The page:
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Figure 3. Unified Modelling Language (UML) class diagram of multi-agent cyber physical manufacturing system.
Figure 3. Unified Modelling Language (UML) class diagram of multi-agent cyber physical manufacturing system.
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Figure 4. Cyber physical architecture of Internet of Things (IoT).
Figure 4. Cyber physical architecture of Internet of Things (IoT).
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Figure 5. UML composite structure diagram of a cryogenic supply chain.
Figure 5. UML composite structure diagram of a cryogenic supply chain.
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Figure 6. Case study: UML activity diagram for a cryogenic supply chain with RFID.
Figure 6. Case study: UML activity diagram for a cryogenic supply chain with RFID.
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Figure 7. Case study: UML use case of cell and gene therapy (CGT) cryogenic supply chain.
Figure 7. Case study: UML use case of cell and gene therapy (CGT) cryogenic supply chain.
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Table 1. Input data—micro-level agents.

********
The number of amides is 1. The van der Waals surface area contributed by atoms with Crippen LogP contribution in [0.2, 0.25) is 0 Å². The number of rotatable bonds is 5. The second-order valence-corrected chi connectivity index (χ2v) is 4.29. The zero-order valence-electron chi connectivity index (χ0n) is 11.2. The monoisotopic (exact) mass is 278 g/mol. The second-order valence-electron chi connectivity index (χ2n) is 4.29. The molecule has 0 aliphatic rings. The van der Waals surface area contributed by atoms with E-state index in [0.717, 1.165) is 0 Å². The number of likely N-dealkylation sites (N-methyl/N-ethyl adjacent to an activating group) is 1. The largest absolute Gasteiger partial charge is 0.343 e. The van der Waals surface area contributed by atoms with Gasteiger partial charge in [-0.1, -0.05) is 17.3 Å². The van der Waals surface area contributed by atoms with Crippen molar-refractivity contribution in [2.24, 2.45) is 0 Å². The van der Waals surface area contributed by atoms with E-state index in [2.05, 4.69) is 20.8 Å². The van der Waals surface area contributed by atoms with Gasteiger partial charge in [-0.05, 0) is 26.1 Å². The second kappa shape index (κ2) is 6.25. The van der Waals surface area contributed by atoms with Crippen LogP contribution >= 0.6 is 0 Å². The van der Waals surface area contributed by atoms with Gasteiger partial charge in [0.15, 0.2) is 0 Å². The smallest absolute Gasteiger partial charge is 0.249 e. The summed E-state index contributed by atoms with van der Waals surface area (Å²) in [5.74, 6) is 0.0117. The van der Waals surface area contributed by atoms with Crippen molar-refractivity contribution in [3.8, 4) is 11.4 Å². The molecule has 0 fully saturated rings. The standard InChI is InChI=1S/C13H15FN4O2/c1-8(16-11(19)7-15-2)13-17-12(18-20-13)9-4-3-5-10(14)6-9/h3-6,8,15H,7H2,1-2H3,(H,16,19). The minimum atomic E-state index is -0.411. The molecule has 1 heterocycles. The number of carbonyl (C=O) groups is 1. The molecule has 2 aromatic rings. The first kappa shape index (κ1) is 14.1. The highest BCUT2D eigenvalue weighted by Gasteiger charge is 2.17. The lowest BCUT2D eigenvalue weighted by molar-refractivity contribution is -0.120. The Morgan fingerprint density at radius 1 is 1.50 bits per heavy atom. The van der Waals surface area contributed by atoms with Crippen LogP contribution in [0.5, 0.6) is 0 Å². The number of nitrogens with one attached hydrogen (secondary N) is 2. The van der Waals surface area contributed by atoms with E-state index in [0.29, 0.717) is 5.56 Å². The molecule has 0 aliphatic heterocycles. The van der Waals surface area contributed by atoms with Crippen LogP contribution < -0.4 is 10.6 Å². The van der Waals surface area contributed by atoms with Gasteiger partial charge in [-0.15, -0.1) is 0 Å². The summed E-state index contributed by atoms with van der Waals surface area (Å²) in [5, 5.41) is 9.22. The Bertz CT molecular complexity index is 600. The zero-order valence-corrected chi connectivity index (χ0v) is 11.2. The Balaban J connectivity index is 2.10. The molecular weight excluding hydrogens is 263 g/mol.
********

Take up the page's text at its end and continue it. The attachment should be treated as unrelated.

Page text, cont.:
Table 1. Input data—micro-level agents.
Table 2. Input data—cycle time distributions.
Table 2. Input data—cycle time distributions.
Manufacturing PhaseManufacturing TaskDistribution (min)
Phase I—Receipt and InventoryArrivals checking *Uniform (2, 3)
Documenting Triangular (5, 7, 10)
Recycling and Refilling shipperTriangular (25, 47, 70)
Phase II—Storage and MonitoringStoring/Picking material * Triangular (10, 18, 30)
Storing/Picking shipper *Uniform (5, 10)
QA quality checkTriangular (25, 30, 35)
QC quality checkTriangular (15, 20, 25)
QP quality checkOff-site, >1 day
Phase III—DistributionDocumenting and Verification Uniform (35, 55)
PackagingTriangular (10, 15, 20)
Dispatching *Uniform (0.08, 0.17)
Table 3. RFID input data: Cycle times.
Table 3. RFID input data: Cycle times.
(RFID) TaskTest ProceduresDistribution
Arrivals Checking (s)1010101515151515Uniform(10, 15)
Storing Material (min)22244444Uniform(2, 4)
Picking Material (min)11333131Uniform(1, 3)
Dispatching (s)1010151515101510Uniform(10, 15)
Table 4. Average time-in-system for the states ‘Without RFID’ and ‘With RFID’.
Table 4. Average time-in-system for the states ‘Without RFID’ and ‘With RFID’.
Time-in-System for Phases I—III‘Without RFID’ State (min)‘With RFID’ State (min)Reduction
Receipt and Inventory13838.46%
Storage and Monitoring371851.35%
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Farsi, M.; Latsou, C.; Erkoyuncu, J.A.; Morris, G. RFID Application in a Multi-Agent Cyber Physical Manufacturing System. J. Manuf. Mater. Process. 2020, 4, 103.

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Farsi M, Latsou C, Erkoyuncu JA, Morris G. RFID Application in a Multi-Agent Cyber Physical Manufacturing System. Journal of Manufacturing and Materials Processing. 2020; 4(4):103.

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Farsi, Maryam, Christina Latsou, John Ahmet Erkoyuncu, and Geoffrey Morris. 2020. "RFID Application in a Multi-Agent Cyber Physical Manufacturing System" Journal of Manufacturing and Materials Processing 4, no. 4: 103.